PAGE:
Nutrition is a critically important aspect of daily life, and yet, it’s been nearly ignored in schools until recent years. Healthy food isn’t as profitable as junk food. Schools generate massive revenue from vending machines full of chips, cookies, and candy alongside vending machines full of soda pop and other sugary drinks.
American schools have been providing students with access to junk food through vending machines and meal options for decades. In the 1990s, vending machines stocked all the top brands like Pepsi and Snapple, and some schools even contracted with competing companies to get all the options on campus. For example, they’d contract with Coke and Pepsi to get the entire lineup of sodas, sports drinks, and fruit-flavored drinks to bring in maximum revenue.
Now that nobody can deny the obesity crisis, it’s clear that keeping schools stocked with sugary beverages turned out to be a bad idea. However, reversing this mistake has been an ongoing challenge for many years. Even so, some school districts started to take a stand as early as 2000 by banning sodas and other sugary drinks. Those schools were in the minority – until now.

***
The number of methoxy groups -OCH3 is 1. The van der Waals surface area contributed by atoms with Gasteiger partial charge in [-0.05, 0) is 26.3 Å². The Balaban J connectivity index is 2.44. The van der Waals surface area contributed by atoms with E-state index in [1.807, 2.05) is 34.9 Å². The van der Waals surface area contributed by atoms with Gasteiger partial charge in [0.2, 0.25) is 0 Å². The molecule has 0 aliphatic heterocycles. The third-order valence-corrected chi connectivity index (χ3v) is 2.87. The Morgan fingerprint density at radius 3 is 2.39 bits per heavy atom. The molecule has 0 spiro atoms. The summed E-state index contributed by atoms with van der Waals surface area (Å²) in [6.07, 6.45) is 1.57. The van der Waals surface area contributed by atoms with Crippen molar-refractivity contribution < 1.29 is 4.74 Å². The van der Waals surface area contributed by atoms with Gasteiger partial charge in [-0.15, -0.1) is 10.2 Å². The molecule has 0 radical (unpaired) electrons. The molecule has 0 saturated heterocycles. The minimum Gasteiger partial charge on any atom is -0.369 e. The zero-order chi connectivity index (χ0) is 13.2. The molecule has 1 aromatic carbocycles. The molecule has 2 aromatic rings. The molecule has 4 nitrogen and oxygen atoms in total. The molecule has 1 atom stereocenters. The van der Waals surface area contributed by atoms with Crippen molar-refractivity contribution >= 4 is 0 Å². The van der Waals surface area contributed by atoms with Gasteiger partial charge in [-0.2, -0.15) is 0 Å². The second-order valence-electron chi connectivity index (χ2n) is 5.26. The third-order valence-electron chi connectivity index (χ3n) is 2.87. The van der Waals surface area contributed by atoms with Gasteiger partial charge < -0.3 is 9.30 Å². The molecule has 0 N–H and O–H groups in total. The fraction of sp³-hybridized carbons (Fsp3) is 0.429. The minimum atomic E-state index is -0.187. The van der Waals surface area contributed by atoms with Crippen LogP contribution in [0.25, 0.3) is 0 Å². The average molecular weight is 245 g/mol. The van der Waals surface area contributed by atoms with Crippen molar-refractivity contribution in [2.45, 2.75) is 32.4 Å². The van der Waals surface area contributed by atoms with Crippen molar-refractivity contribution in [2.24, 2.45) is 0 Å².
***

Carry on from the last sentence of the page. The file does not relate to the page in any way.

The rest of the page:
American schools are eliminating sodas from the lunch menu
Schools across the U.S. have been dropping sugary beverages from the lunch menu and vending machines for years, but it never really caught on beyond a small number of communities.
Today, more schools are revisiting the nutritional needs of students, looking at the effects of obesity, and making choices to support a healthier lifestyle.
For example, sugary beverages have been banned from Boston public schools and in 2013, only 4% of Boston students had access to sugary drinks on campus. That doesn’t mean students can’t bring their own sodas from home, but it certainly makes it harder for them to just pop in a dollar bill and get some sugar from a vending machine during every break.
They’re not just eliminating sodas. They’re also looking at ways to improve the food served to students in the cafeteria. In school kitchens, healthy meals are a relatively new thing. For years, school lunch menus have been filled with foods like frozen pizza, French fries, greasy cheese burgers, chicken nuggets, and random foods that look unappetizing. Today, these foods are being replaced with whole fruits and vegetable dishes that kids actually want to eat.
Does eliminating soda make a difference? Yes
It’s a big deal to suddenly take soda out of schools. Sugar can be addicting, and cutting off access to sugar can cause major withdrawal symptoms. Many students aren’t happy about these changes, but neither are their parents or some community members.
Understandably, some people are upset about the soda bans and insist that taking away soda doesn’t do anything when kids are still eating fruit and drinking fruit juice. They hold the opinion that if kids are still consuming sugar from other sources, then banning soda is pointless.
The concern over sugar is understandable, but not all sugars are the same. While fruit juice made with sugar is just as bad as soda, juice made from 100% fruit – despite containing sugar – is different.